Culture at the North Sea
Art, culture and culinary delights? That we can. And even in five languages: High and Low German, High and Low Danish and Frisian. Welcome to Germany’s northernmost cultural site!
On the evening of 21 February, fire burns on the islands and Halligen of the North Sea coast. It lights up the darkest of nights. The Frisian carnival custom, which is mentioned in the books of regional history as early as 1740, is supposed to drive away the spirits of winter and welcome the new harvest year. Shortly before the start of Lent, there are, of course, plenty of hot, high-proof drinks at the Frisian national festival. A glass of “Pharisäer” or “Tote Tante”, for example, is far tastier than you could imagine: Coffee or cocoa with at least three centilitres of rum and cream topping will be sure to warm you from the inside.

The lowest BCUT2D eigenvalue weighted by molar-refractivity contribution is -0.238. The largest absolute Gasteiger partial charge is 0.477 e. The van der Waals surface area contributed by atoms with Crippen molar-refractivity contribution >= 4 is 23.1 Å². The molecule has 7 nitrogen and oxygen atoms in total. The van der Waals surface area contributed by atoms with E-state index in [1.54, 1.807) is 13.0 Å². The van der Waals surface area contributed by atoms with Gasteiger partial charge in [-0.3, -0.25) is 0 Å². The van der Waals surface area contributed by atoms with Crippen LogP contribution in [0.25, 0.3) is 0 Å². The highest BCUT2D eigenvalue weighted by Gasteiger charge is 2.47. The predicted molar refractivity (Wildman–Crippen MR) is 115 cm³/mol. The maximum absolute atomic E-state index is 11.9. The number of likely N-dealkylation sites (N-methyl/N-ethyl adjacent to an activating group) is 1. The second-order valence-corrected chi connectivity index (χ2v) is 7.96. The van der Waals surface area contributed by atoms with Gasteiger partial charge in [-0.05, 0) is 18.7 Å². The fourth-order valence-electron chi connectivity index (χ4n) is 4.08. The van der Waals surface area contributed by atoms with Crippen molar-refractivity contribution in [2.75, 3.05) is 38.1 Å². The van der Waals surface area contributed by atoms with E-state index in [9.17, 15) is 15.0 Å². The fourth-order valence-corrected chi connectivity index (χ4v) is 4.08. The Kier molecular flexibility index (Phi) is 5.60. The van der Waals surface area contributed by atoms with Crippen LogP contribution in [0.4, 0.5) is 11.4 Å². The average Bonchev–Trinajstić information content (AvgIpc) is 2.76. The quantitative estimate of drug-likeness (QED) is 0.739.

Typical regional specialities such as kale with caramelised potatoes or the Schleswig-Holstein national dish of pears, beans and bacon are equally popular accompaniments to the festivities. North Friesland is indeed the district in Schleswig-Holstein that, apart from its lively historical customs, also has the highest density of museums in the country. Theodor Storm from Husum and Nobel Prize winner for literature and namesake Theodor Mommsen are looked upon with pride. The Seebüll Ada and Emil Nolde Foundation in Seebüll, as well as the Museum Kunst der Westküste on Föhr, attract thousands of art fans every year. On the Eiderstedt peninsula, there is a picturesque little church in almost every village, from Garding and Tating, to Tönning and Tetenbüll, which invites you to pause and find peace.